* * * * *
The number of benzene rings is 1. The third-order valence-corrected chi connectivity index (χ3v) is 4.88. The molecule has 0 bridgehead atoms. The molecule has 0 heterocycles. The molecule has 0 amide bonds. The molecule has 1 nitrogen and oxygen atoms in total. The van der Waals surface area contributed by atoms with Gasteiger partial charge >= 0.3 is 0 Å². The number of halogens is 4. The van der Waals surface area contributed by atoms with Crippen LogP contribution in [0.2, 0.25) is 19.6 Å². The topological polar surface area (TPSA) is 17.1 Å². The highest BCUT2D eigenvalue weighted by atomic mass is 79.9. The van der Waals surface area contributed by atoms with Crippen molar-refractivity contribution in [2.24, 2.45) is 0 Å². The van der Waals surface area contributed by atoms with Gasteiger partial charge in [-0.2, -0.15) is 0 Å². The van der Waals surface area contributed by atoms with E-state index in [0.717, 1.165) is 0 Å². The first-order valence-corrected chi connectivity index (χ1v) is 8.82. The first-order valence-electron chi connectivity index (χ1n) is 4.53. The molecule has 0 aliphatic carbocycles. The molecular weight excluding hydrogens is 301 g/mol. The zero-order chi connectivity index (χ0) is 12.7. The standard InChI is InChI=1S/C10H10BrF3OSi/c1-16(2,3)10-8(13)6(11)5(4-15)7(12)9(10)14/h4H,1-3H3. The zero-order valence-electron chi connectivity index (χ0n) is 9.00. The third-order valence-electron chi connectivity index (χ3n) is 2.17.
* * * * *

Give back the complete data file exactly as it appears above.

The number of benzene rings is 1. The third-order valence-corrected chi connectivity index (χ3v) is 4.88. The molecule has 0 bridgehead atoms. The molecule has 0 heterocycles. The molecule has 0 amide bonds. The molecule has 1 nitrogen and oxygen atoms in total. The van der Waals surface area contributed by atoms with Gasteiger partial charge >= 0.3 is 0 Å². The number of halogens is 4. The van der Waals surface area contributed by atoms with Crippen LogP contribution in [0.2, 0.25) is 19.6 Å². The topological polar surface area (TPSA) is 17.1 Å². The highest BCUT2D eigenvalue weighted by atomic mass is 79.9. The van der Waals surface area contributed by atoms with Crippen molar-refractivity contribution in [2.24, 2.45) is 0 Å². The van der Waals surface area contributed by atoms with Gasteiger partial charge in [-0.2, -0.15) is 0 Å². The van der Waals surface area contributed by atoms with E-state index in [0.717, 1.165) is 0 Å². The first-order valence-corrected chi connectivity index (χ1v) is 8.82. The first-order valence-electron chi connectivity index (χ1n) is 4.53. The molecule has 0 aliphatic carbocycles. The molecular weight excluding hydrogens is 301 g/mol. The zero-order chi connectivity index (χ0) is 12.7. The standard InChI is InChI=1S/C10H10BrF3OSi/c1-16(2,3)10-8(13)6(11)5(4-15)7(12)9(10)14/h4H,1-3H3. The zero-order valence-electron chi connectivity index (χ0n) is 9.00. The third-order valence-electron chi connectivity index (χ3n) is 2.17.